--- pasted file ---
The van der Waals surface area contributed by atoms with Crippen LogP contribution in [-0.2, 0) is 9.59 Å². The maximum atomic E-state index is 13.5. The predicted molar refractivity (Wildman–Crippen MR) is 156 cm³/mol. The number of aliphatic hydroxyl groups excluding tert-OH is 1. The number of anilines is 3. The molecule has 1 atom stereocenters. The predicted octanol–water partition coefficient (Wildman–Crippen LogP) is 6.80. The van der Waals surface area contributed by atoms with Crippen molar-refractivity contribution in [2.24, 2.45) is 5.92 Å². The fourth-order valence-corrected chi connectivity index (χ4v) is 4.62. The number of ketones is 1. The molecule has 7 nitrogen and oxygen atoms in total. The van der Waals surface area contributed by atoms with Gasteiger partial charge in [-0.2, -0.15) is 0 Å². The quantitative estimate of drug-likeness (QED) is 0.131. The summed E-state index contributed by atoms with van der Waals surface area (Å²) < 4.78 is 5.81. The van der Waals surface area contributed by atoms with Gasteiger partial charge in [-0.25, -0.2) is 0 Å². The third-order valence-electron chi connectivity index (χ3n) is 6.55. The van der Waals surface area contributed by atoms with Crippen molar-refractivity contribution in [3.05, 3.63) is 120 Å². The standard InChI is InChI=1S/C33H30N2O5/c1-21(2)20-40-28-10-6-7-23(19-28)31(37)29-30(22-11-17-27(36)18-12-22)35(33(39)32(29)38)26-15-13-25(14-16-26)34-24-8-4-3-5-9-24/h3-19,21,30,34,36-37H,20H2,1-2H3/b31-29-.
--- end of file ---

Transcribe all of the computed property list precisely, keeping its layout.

The van der Waals surface area contributed by atoms with Crippen LogP contribution in [-0.2, 0) is 9.59 Å². The maximum atomic E-state index is 13.5. The predicted molar refractivity (Wildman–Crippen MR) is 156 cm³/mol. The number of aliphatic hydroxyl groups excluding tert-OH is 1. The number of anilines is 3. The molecule has 1 atom stereocenters. The predicted octanol–water partition coefficient (Wildman–Crippen LogP) is 6.80. The van der Waals surface area contributed by atoms with Crippen molar-refractivity contribution in [2.24, 2.45) is 5.92 Å². The fourth-order valence-corrected chi connectivity index (χ4v) is 4.62. The number of ketones is 1. The molecule has 7 nitrogen and oxygen atoms in total. The van der Waals surface area contributed by atoms with Gasteiger partial charge in [-0.2, -0.15) is 0 Å². The quantitative estimate of drug-likeness (QED) is 0.131. The summed E-state index contributed by atoms with van der Waals surface area (Å²) < 4.78 is 5.81. The van der Waals surface area contributed by atoms with Gasteiger partial charge in [-0.25, -0.2) is 0 Å². The third-order valence-electron chi connectivity index (χ3n) is 6.55. The van der Waals surface area contributed by atoms with Crippen molar-refractivity contribution in [3.05, 3.63) is 120 Å². The standard InChI is InChI=1S/C33H30N2O5/c1-21(2)20-40-28-10-6-7-23(19-28)31(37)29-30(22-11-17-27(36)18-12-22)35(33(39)32(29)38)26-15-13-25(14-16-26)34-24-8-4-3-5-9-24/h3-19,21,30,34,36-37H,20H2,1-2H3/b31-29-.